Nova Scotia taxpayers seem to be the ones who will pay for the expenses made for the remuneration of the three experts to testify in favor of the government’s gambling bill which is set to ensure a more relaxed regime for a program under which compulsive gamblers would get a permanent ban from casinos.
Yesterday, a spokesman for the Crown corporation revealed that Nova Scotia Gaming Corp. expected to pay approximately CA$7,500 the three individuals in order to cover their travel costs. The experts which were brought to back the proposed gambling bill are the Responsible Gambling Council’s Director of standards and accreditation, Sue Birge, the Council’s former Chief Executive Officer Jon Kelly and the Council’s former Director of research and development Jamie Wiebe.
The three experts appeared before the Law amendments committee of the province yesterday. They were needed to testify in terms of the changes brought to the Voluntary Exclusion Program which the Government of Premier Stephen McNeil had previously proposed. However, as revealed by CBC News, the experts did not inform the committee members that they were specially invited by Nova Scotia Gaming Corp. and that their expenses were supposed to be paid by the corporation, which is currently responsible for regulating the gaming industry of the province.
Opposition Says Problem Gamblers Will be Lured Back to Casinos
Chris d’Entremont, an opposition Member of the Legislative Assembly (MLA), however, said it would be wrong to make local taxpayers pay for the expenses made by the gaming corporation to bring experts in support of the proposed bill. The New Democrat MLA Lenore Zann shared his opinion. What is more, she explained that the proposed bill seems to be designed in a way that would bring gambling addicts back into casinos. Ms. Zann said that her biggest concern related to the measure is that casino operators would make money in case the piece of legislation is given the green light.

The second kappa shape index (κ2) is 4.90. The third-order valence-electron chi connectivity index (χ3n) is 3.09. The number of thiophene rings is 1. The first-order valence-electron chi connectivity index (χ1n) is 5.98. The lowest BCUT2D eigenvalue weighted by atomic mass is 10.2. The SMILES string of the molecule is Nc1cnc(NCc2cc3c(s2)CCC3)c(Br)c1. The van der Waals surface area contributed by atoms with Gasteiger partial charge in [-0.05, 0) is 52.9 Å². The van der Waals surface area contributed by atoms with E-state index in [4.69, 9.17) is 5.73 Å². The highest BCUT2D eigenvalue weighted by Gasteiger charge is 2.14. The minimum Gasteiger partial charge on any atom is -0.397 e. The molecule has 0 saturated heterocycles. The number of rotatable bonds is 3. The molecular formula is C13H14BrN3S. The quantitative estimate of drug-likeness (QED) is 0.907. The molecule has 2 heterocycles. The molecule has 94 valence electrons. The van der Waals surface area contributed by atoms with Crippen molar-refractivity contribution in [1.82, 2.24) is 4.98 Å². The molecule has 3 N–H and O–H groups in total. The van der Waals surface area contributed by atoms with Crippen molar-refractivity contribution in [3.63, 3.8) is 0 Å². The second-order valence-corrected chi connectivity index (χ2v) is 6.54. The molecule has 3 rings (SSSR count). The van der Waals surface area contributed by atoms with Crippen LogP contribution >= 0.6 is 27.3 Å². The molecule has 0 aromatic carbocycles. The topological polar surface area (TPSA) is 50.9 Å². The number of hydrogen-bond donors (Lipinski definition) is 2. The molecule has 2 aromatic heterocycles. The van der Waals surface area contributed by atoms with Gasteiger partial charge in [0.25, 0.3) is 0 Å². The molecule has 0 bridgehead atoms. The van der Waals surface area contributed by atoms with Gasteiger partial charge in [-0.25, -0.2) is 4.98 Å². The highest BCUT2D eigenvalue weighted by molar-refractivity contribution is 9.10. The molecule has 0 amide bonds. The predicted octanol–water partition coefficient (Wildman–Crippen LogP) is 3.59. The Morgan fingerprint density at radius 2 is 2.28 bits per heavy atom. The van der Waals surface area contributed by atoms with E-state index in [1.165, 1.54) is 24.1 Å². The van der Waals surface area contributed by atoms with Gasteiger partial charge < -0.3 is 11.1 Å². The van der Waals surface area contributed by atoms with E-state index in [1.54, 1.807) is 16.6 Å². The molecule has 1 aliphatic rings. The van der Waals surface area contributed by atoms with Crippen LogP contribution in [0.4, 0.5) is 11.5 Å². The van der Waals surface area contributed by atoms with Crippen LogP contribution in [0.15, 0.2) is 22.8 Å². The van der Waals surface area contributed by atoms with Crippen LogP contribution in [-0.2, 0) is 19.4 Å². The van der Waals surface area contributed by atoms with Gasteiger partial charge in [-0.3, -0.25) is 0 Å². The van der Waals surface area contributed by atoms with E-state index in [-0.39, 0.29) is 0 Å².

Under the ongoing program, problem gamblers who ask to be suspended from Halifax and Sydney casinos get a lifetime ban from entering such venues. In order for such a ban to be lifted, the applicant needs to go through a thorough investigation into their personal and financial affairs, followed by a hearing before the Utility and Review Board of Nova Scotia.
The Provincial Government’s proposed bill was introduced in August by the Finance Minister Karen Casey. Under the proposal, shorter bans would be implemented so that the long and tough procedure to lift the ban becomes unnecessary. According to media reports, after introducing the bill to local legislators, Ms. Casey revealed that the Responsible Gambling Council had made a recommendation which motivated the Nova Scotia Government to consider an amendment of the rules.